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cutout

[kuht-out] /ˈkʌtˌaʊt/
noun
1.
something cut out from something else, as a pattern or figure cut out or intended to be cut out of paper, cardboard, or other material.
2.
a valve in the exhaust pipe of an internal-combustion engine, which when open permits the engine to exhaust directly into the air ahead of the muffler.
3.
an act or instance of cutting out.
4.
Slang. a trusted intermediary between two espionage agents or agencies.
5.
Electricity. a device for the manual or automatic interruption of electric current.
Origin of cutout
1790-1800
1790-1800; noun use of verb phrase cut out
Dictionary.com Unabridged
Based on the Random House Dictionary, © Random House, Inc. 2015.
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Examples from the Web for cutout
Contemporary Examples
Historical Examples
  • This trouble is generally due to cutout points stuck together, a broken cutout spring, or a bent or binding cutout armature.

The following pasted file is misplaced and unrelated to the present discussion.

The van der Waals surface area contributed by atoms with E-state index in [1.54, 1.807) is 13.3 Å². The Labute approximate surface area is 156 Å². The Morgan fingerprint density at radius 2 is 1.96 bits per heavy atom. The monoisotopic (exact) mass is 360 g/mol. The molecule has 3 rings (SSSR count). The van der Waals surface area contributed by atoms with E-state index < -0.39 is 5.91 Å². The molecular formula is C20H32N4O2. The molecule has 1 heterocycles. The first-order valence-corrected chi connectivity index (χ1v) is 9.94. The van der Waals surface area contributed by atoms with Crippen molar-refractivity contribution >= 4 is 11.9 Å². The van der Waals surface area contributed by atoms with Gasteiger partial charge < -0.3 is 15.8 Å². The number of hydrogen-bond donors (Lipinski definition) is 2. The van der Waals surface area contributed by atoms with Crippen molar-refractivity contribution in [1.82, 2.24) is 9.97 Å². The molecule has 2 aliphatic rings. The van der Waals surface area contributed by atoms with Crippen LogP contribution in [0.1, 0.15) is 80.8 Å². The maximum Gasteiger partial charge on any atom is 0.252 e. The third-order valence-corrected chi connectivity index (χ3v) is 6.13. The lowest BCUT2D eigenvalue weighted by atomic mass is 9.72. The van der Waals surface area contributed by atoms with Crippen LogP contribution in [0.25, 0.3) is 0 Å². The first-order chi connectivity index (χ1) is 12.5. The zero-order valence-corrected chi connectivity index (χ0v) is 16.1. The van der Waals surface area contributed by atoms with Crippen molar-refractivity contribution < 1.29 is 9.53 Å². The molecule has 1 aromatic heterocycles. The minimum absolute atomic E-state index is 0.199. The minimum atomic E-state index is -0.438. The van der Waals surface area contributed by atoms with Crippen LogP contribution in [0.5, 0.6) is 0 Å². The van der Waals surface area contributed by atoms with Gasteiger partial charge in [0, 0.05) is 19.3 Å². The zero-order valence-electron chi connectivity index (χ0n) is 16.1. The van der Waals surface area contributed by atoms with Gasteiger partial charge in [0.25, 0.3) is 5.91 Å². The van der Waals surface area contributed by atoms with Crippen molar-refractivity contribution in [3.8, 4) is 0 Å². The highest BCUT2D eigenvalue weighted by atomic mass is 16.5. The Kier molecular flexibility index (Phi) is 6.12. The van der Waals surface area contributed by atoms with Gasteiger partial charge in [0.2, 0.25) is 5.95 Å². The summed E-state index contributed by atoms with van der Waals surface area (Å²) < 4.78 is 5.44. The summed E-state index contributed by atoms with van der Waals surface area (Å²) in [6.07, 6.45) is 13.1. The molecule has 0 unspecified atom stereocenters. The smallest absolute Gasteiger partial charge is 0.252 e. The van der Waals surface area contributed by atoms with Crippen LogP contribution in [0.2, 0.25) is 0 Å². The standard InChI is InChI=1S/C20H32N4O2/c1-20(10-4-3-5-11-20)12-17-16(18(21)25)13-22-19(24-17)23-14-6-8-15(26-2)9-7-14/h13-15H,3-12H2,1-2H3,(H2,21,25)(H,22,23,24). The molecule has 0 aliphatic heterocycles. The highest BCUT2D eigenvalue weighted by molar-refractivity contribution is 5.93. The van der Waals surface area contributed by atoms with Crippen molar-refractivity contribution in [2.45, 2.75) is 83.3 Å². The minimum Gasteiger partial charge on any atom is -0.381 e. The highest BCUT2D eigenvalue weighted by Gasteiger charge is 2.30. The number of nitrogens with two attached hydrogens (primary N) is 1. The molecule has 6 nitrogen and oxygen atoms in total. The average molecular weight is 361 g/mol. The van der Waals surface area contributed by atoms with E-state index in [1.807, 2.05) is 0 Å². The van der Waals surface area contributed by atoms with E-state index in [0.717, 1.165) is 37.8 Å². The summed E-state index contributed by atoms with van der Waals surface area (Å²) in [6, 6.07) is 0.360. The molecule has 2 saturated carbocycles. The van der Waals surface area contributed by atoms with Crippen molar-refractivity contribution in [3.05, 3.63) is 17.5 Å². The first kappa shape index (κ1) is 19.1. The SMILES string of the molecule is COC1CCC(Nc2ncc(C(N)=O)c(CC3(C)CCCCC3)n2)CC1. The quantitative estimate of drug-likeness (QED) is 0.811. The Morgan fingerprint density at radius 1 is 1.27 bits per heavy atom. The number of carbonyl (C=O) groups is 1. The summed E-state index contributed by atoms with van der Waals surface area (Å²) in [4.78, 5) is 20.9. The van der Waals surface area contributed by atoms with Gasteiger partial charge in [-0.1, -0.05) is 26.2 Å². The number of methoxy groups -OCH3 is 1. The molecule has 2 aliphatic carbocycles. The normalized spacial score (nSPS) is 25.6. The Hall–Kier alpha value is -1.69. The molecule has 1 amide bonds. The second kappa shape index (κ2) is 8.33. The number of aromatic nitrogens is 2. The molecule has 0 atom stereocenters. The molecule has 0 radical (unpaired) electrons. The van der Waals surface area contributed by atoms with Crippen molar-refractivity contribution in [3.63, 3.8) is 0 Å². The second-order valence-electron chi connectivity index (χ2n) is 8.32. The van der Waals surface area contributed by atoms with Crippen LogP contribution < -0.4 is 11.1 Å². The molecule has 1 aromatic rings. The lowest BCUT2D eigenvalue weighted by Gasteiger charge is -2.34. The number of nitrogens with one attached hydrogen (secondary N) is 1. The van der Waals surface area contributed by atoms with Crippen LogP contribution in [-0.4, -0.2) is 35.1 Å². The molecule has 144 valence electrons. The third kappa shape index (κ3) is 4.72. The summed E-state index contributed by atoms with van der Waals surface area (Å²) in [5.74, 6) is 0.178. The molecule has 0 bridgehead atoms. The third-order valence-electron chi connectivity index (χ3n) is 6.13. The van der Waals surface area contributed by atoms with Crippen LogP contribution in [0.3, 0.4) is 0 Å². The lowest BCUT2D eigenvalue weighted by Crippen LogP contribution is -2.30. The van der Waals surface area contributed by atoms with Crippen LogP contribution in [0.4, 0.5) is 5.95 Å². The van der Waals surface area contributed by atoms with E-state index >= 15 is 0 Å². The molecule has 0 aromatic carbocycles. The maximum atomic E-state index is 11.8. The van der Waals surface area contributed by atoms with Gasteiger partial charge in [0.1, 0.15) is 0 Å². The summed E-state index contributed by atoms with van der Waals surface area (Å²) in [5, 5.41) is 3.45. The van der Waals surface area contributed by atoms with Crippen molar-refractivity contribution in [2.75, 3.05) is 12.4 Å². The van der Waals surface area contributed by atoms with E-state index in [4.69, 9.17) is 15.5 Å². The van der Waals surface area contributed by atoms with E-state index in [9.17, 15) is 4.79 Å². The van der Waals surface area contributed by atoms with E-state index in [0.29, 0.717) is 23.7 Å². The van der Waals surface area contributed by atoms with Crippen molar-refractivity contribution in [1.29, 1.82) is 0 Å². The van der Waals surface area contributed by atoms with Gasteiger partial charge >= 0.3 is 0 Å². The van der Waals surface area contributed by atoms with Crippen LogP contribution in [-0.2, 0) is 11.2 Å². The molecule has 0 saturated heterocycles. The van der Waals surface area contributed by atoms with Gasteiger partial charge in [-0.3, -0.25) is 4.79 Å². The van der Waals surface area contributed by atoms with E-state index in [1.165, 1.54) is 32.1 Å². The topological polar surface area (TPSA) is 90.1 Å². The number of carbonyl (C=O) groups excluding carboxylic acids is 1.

• "The Professor doesn't want me to touch the cutout," he said helplessly.

    The 4-D Doodler Graph Waldeyer
  • cutout does not close until engine reaches a speed in excess of 10 miles per hour.

  • He would get the Professor returned by pressing the upper portion of the cutout flatly onto the desk surface.

    The 4-D Doodler Graph Waldeyer
  • If cutout does not close the first time the engine speed is increased, stop the engine.

Word Origin and History for cutout
n.

1851, from verbal phrase, from cut (v.) + out (adv.).

Online Etymology Dictionary, © 2010 Douglas Harper
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8
11
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